When I made my first batch of honey mead with a friend, I was amazed at how simple it was to make! I had prior experience brewing my own beer, and had come to understand that brew day can be quite the ordeal. While mead takes longer to ferment than beer (months versus weeks), I am happy to say that making it is so much easier and quicker. It doesn’t require anything fancy either…as you can see in this photo my first batch was made in a sanitized gallon jug. I have an air lock and rubber stopper affixed to the top until the fermentation process is complete. This allows the air that is generated during the process to escape while keeping contaminants that could ruin your batch out.
Being the horribly impatient and curious person I am, I’ve been taking small tastes as my first batch continues to ferment. After the first month, it was strong like honey vodka. Now, over three months into the process, the mead tastes delicious! It is growing to be an optimal balance of smooth and sweet that will be the perfect drink for summers on the terrace. It will still take approximately another three months for the mead to fully round out, but it is on track and can only get better. I can’t wait! In the meantime, I decided that a one gallon jug wasn’t going to last very long (especially with me sneaking glasses) so I invested in a 6.5 gallon glass carboy and made a monster sized batch with my husband.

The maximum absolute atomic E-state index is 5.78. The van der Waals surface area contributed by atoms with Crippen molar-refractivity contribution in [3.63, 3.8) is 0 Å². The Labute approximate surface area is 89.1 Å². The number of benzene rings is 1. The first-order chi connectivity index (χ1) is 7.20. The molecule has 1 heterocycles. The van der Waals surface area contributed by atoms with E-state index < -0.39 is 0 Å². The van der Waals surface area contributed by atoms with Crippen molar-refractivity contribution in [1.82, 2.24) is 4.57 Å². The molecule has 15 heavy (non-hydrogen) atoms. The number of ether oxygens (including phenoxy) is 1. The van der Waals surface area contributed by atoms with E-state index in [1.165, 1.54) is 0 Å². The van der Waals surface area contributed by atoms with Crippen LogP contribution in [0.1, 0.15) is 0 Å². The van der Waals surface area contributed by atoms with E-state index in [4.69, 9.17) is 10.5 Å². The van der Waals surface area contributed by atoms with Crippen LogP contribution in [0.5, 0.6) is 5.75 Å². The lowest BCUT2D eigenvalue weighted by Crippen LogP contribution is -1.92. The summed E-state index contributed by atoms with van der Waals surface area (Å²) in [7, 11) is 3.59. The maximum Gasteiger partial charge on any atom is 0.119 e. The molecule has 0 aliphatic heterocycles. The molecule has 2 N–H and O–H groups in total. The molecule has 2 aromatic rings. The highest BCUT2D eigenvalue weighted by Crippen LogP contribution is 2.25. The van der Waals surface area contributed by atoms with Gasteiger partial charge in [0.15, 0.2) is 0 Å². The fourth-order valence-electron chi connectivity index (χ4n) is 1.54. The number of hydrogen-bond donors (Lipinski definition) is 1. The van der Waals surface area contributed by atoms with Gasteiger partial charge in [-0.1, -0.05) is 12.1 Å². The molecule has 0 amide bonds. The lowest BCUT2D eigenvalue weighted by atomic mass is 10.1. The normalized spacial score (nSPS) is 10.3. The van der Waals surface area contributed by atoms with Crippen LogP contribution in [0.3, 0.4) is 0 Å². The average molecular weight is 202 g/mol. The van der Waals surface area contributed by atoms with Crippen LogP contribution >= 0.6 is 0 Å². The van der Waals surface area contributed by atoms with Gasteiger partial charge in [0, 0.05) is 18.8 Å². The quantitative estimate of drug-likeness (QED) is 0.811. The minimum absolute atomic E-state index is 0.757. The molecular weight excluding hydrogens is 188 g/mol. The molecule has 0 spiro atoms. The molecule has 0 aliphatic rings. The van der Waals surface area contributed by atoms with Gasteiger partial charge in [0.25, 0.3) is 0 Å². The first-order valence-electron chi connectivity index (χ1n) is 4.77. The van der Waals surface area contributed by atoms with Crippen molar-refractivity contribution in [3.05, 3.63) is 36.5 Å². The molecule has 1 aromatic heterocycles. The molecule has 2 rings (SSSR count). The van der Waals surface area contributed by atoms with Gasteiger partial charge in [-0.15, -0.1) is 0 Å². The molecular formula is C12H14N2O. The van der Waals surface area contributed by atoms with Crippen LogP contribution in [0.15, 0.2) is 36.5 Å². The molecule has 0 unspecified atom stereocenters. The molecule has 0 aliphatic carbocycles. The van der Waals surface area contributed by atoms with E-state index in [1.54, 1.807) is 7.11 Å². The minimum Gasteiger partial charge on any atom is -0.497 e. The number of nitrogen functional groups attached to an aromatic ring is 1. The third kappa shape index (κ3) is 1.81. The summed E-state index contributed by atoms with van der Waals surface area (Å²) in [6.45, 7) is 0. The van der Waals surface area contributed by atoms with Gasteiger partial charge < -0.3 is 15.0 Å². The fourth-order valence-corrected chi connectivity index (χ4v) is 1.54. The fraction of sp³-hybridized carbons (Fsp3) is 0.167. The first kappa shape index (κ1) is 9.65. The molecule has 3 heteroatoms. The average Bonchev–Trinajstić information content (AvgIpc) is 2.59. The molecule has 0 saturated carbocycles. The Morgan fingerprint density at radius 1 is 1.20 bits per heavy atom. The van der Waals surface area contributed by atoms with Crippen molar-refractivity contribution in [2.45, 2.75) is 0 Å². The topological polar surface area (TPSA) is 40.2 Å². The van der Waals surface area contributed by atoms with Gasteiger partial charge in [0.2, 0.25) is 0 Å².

If one gallon of sweetness is good, then 5 gallons must be a lot better….Say hello to batch number two! This lovely batch took less than one hour to make (includes sanitizing and the time it took to carry it up two flights of stairs…ouch). Equipment upgrades for a batch this size included a glass carboy and a large tube to create an air lock…there was also the optional upgrade of a drill bit mixer that attaches to the end of our power drill for mixing. Well-worth the investment to make the process that much faster and easier.
So here is the breakdown…Sanitize EVERYTHING that is going to touch your mead, add honey, custom flavors, water, and yeast; then mix, add air lock, and wait for self-made deliciousness. The options for flavors are endless, go wild and get all mad scientist on your tasty creations! Brew your own magazine also has a great page of recipes to get you started!